Alan Jackson has gotten used to the flotilla of fan-filled boats that cruise by his new home on Center Hill Lake in central Tennessee. “Everybody asks me, ‘Don’t you get tired of people coming by your dock, hollerin’ at you, wavin’, takin’ pictures, screamin’ “Yee Haw” ‘?” The singer shakes his head and smiles. “Yeah,” he admits, “sometimes, like when your hair’s greasy and your stomach’s hangin’ over your swimsuit and they’re shootin’ a video of you.” But Jackson, 35, isn’t complaining. After all, not so long ago he and his wife, Denise, 34, were the ones bobbing on the water, craning their necks.
“When we moved to Nashville, we had an old ratty boat we’d put in Old Hickory Lake,” Jackson recalls with a laugh. “And we’d sit out there in front of Barbara Mandrell’s house [he affects a bumpkin drawl]: ‘Yeah, thar’s the place. Ah think that’s her. Ah see somebody walkin’ in the house!’ ”
These days Mandrell would be inviting them ashore. Since his 1989 debut, Jackson has sold more than 10 million copies of his five albums. The latest, Who I Am, quickly spawned a No. 1 single, “Summertime Blues.” And he is nominated for five 1994 CMA Awards, including Entertainer of the Year. “Garth [Brooks] is really a pop act, and in a class by himself,” says Bill Ivey, director of the Country Music Foundation. “Alan is the current country king.” Remarks Jackson: “Sometimes Denise and I wake up and say, ‘This is like a movie or something.’ ”
Which raises the question of why the pair named the breathtakingly situated five-bedroom lake house they share with their daughters, Mattie, 4, and Ali, 1, the Real World, after the title of his debut album, Here in the Real World. “When you think about it,” he explains, leaning against the railing of his redwood deck, the lake spread beyond him, “my life outside here is pretty much not real, all the showbiz and all. This is more like the real world for me, in the woods with my family.”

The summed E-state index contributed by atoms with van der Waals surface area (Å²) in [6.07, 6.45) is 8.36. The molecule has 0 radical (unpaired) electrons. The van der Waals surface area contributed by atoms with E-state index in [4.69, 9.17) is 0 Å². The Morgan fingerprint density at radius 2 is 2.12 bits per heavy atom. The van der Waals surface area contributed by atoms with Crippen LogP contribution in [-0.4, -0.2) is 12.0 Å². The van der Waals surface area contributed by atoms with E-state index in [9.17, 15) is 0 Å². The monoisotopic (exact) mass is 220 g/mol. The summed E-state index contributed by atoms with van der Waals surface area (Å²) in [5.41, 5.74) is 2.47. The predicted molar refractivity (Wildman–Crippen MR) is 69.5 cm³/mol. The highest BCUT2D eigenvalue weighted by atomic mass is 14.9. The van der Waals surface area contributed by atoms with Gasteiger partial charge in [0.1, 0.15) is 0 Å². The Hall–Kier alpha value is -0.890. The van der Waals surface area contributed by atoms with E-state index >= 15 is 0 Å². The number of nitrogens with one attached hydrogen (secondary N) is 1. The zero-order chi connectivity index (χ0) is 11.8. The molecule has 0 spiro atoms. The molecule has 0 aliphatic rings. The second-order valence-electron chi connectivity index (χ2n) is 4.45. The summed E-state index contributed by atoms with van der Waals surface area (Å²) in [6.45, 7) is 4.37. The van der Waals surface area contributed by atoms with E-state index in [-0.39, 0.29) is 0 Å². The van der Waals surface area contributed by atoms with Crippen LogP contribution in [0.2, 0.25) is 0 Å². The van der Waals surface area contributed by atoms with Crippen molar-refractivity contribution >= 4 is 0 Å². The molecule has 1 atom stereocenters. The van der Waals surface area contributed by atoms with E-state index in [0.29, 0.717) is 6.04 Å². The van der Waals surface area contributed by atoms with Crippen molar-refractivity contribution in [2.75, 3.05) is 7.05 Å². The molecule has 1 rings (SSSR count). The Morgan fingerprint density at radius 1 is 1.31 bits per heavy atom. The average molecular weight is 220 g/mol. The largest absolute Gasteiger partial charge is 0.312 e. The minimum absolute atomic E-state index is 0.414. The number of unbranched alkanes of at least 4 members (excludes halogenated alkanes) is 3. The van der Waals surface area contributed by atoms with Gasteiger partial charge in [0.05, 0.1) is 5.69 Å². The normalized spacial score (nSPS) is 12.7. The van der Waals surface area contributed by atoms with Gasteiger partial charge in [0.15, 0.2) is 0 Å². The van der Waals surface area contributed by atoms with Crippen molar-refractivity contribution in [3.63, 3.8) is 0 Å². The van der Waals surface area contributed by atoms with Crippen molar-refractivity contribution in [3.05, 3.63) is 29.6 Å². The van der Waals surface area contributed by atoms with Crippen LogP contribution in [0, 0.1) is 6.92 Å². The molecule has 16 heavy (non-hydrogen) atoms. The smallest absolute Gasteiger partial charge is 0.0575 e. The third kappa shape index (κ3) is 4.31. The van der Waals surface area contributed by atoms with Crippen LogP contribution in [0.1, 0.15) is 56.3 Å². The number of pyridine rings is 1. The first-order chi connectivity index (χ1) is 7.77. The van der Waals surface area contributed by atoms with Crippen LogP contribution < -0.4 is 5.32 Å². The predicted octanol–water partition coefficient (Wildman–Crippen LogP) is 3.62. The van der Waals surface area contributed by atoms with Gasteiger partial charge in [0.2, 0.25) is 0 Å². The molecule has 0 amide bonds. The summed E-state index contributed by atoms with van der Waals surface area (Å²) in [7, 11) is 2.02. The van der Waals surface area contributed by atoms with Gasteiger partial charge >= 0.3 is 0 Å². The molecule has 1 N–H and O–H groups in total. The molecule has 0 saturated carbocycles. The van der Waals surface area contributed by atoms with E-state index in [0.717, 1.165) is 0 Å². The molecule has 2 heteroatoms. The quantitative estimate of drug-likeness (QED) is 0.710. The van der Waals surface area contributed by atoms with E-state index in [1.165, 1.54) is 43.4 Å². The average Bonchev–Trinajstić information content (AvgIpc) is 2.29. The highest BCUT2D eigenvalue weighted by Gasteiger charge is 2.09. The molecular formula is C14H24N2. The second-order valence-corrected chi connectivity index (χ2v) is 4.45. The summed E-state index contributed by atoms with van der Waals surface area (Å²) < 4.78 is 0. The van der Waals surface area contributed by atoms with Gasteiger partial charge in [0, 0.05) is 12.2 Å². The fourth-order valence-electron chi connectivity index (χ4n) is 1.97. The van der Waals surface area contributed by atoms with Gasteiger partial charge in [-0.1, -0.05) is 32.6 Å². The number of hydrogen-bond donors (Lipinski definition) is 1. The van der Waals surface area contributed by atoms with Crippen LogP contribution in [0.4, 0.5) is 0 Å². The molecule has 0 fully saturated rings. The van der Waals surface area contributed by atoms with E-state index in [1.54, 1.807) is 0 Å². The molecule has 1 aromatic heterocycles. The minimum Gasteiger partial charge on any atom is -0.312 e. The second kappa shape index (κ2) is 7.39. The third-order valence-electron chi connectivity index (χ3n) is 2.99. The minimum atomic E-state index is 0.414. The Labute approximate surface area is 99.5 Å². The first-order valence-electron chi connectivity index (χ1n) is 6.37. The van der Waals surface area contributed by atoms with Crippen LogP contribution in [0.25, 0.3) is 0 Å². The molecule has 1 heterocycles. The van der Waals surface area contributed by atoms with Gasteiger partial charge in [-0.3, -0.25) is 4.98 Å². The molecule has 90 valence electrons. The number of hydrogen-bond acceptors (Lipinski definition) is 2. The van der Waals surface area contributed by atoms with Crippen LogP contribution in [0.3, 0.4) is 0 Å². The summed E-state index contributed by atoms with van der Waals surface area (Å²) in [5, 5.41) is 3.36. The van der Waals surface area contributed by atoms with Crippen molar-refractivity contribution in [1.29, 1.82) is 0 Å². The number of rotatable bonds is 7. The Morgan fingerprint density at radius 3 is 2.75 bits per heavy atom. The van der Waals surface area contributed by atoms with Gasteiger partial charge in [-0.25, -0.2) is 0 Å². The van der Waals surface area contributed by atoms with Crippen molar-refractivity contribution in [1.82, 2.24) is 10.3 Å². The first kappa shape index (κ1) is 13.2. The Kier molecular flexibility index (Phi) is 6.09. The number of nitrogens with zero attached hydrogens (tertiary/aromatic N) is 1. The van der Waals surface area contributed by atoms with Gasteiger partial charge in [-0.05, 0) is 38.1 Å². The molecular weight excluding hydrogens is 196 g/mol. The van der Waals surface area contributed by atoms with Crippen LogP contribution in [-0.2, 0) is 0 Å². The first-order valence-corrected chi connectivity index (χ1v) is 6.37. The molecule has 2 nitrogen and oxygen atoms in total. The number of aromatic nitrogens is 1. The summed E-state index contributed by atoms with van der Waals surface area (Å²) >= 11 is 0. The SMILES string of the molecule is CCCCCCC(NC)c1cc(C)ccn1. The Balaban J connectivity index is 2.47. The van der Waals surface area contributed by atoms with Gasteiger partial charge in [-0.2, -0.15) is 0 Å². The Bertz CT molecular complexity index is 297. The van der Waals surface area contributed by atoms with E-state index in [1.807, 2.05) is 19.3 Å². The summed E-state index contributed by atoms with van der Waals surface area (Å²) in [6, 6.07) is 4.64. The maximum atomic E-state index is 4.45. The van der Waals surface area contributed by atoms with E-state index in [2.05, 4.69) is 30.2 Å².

The sprawling custom-built home (“We started out at one size, but then it just kept growin’,” says Alan of the design) also serves as a retreat from the pressures of recording and the road. Inside, knotty pine floors, exposed ceiling beams and rooms filled with comfortable antiques provide a homey feel, while outside, Jackson happily shows off his collection of self-described toys, including what he calls the James Bond hot tub built flush into the back deck (“Most hot tubs you put a cover on and you can’t walk on ’em,” he notes. “This one you can”). Down at the dock his armada awaits him: a bass boat, a fast ski boat and a 40-foot cabin cruiser.
When career and family demands start to pour over the psychic transom, the couple will sometimes leave their daughters home with their nanny—the Jacksons’ main residence is a colonial-style farmhouse outside Nashville—and escape to the lake house for a day or two alone. For all his love of the solitary pleasures of fishing and tinkering with cars—a skill acquired from his dad, a mechanic—Jackson enjoys emotional intimacy. “Alan says he can relate better to women than men,” says Denise. “It’s because he grew up with four older sisters. He’s very sensitive. He loves watching the sun set—he notices things like that. He’s kind of a romantic.”
But even romance takes work. For Jackson, who’s building the family a third home in Florida, the mini-getaways “help us communicate without distractions. If you want to keep that spark of romance you had in the beginning, you can. It’s just a little harder.”